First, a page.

The constant increase in the use of hip arthroplasty and the continuous search for the best possible adaptation of the implant to femoral anatomy have led to the development of methods of radiographic analysis that are increasingly precise and reliable. Among these the methods that include the use of traditional radiograms-despite their limits-deserve a place of importance. In fact, these methods offer the advantage of being easy to apply and of allowing for a comparison to be made with pre-existing files. Computer science is useful in this field, in particular, computerized analysis, both morphometric and statistical, of the data acquired by digitizer. The protocol of acquisition and analysis that we applied to x-rays in anteroposterior view allowed for an evaluation to be made of some of the morphologic parameters of 354 femurs (corresponding to 264 patients), relating them with the pathologies that led to hip arthroplasty. The duration of a cementless hip prosthesis strongly depends on primary stability. For this reason, an ever-increasing number of studies tends to make a precise evaluation of the morphology of the joint, in order to obtain excellent contact between bone and prosthetic component. The methods used are essentially radiological, with the use of computerized tomography and stereophotogrammetry. Morphometric studies of the proximal femoral area have in particular considered the width of the medullary canal at various levels; the cervico-diaphyseal angle; the flare index of the femoral canal (relationship between the internal metadiaphyseal diameter and that of the isthmus) and the distance between the rotation center of the femoral head and the diaphyseal axis. The evident absence of proportion between femoral sizes and shape of the medullary canal has led to the search for parameters capable of describing in simple fashion the shape of the femoral diaphyseal canal. A good describer of femoral morphology is the flare index, that allows for classification of the various shapes of the diaphyseal canal in three families: "stove-pipe like", "normal", "champagne glass like". The distinction between these groups is not clear, as the passage from one shape to another is gradual. The idea of obtaining more knowledge on femoral morphology, also to the purpose of determining possible new criteria that may be of help in preoperative planning and in the choice of a model to be implanted, has suggested our study on modifications caused by some of the pathologies that most frequently lead to arthroplasty.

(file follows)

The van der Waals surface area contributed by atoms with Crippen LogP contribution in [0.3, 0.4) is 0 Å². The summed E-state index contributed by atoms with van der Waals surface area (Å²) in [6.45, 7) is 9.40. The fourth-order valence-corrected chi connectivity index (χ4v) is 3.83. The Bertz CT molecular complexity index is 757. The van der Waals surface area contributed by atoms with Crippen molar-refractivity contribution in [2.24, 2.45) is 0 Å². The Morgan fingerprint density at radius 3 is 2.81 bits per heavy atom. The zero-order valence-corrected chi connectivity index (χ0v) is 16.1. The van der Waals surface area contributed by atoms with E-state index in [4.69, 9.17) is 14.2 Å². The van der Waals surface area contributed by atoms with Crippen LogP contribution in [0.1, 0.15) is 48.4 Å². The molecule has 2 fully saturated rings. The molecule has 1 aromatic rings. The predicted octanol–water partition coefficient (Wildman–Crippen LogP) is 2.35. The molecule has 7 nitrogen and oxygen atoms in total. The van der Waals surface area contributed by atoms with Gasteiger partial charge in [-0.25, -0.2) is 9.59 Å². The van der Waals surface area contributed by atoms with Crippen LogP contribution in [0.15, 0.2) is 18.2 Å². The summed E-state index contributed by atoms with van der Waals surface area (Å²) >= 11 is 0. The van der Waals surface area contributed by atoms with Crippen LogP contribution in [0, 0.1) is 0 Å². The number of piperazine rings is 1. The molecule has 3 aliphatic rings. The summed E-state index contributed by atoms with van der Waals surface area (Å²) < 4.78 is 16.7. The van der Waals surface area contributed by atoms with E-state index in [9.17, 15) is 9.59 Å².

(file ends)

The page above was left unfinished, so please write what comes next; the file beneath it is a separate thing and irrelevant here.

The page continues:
|Number of pages||13|
|Journal||La Chirurgia degli organi di movimento|
|Publication status||Published - Apr 1995|
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